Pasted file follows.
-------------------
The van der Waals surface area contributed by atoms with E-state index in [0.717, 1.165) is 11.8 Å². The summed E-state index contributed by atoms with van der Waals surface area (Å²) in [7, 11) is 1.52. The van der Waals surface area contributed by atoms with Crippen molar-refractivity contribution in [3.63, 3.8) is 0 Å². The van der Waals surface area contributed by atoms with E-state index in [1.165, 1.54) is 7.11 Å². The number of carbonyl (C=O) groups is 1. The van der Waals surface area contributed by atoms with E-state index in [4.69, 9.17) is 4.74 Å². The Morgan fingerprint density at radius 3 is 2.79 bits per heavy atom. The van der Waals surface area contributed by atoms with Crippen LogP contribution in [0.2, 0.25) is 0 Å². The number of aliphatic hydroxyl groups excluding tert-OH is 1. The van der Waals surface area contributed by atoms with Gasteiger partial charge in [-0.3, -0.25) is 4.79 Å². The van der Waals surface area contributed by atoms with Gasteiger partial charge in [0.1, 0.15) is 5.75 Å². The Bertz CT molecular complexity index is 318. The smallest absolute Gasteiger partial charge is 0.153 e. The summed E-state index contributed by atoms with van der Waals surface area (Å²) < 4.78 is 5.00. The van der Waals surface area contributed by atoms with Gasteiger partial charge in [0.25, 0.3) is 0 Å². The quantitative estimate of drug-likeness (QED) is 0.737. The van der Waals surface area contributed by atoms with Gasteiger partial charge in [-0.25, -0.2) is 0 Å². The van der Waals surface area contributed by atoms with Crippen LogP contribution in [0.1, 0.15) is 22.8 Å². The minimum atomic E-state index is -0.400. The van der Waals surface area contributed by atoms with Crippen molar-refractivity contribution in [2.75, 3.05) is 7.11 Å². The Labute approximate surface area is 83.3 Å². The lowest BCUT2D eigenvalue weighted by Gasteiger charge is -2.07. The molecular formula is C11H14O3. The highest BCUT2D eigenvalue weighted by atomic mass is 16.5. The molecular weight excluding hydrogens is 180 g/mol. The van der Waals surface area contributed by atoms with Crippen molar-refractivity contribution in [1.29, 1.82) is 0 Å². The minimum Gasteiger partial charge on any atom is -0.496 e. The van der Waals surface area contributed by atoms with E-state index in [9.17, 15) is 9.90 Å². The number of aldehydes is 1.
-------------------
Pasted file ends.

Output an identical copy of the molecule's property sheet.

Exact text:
The van der Waals surface area contributed by atoms with E-state index in [0.717, 1.165) is 11.8 Å². The summed E-state index contributed by atoms with van der Waals surface area (Å²) in [7, 11) is 1.52. The van der Waals surface area contributed by atoms with Crippen molar-refractivity contribution in [3.63, 3.8) is 0 Å². The van der Waals surface area contributed by atoms with E-state index in [1.165, 1.54) is 7.11 Å². The number of carbonyl (C=O) groups is 1. The van der Waals surface area contributed by atoms with E-state index in [4.69, 9.17) is 4.74 Å². The Morgan fingerprint density at radius 3 is 2.79 bits per heavy atom. The van der Waals surface area contributed by atoms with Crippen LogP contribution in [0.2, 0.25) is 0 Å². The number of aliphatic hydroxyl groups excluding tert-OH is 1. The van der Waals surface area contributed by atoms with Gasteiger partial charge in [-0.3, -0.25) is 4.79 Å². The van der Waals surface area contributed by atoms with Gasteiger partial charge in [0.1, 0.15) is 5.75 Å². The Bertz CT molecular complexity index is 318. The smallest absolute Gasteiger partial charge is 0.153 e. The summed E-state index contributed by atoms with van der Waals surface area (Å²) < 4.78 is 5.00. The van der Waals surface area contributed by atoms with Gasteiger partial charge in [0.25, 0.3) is 0 Å². The quantitative estimate of drug-likeness (QED) is 0.737. The van der Waals surface area contributed by atoms with Gasteiger partial charge in [-0.25, -0.2) is 0 Å². The van der Waals surface area contributed by atoms with Crippen LogP contribution in [0.1, 0.15) is 22.8 Å². The minimum atomic E-state index is -0.400. The van der Waals surface area contributed by atoms with Crippen molar-refractivity contribution in [2.75, 3.05) is 7.11 Å². The Labute approximate surface area is 83.3 Å². The lowest BCUT2D eigenvalue weighted by Gasteiger charge is -2.07. The molecular formula is C11H14O3. The highest BCUT2D eigenvalue weighted by atomic mass is 16.5. The molecular weight excluding hydrogens is 180 g/mol. The van der Waals surface area contributed by atoms with Crippen molar-refractivity contribution in [1.29, 1.82) is 0 Å². The minimum Gasteiger partial charge on any atom is -0.496 e. The van der Waals surface area contributed by atoms with E-state index in [9.17, 15) is 9.90 Å². The number of aldehydes is 1.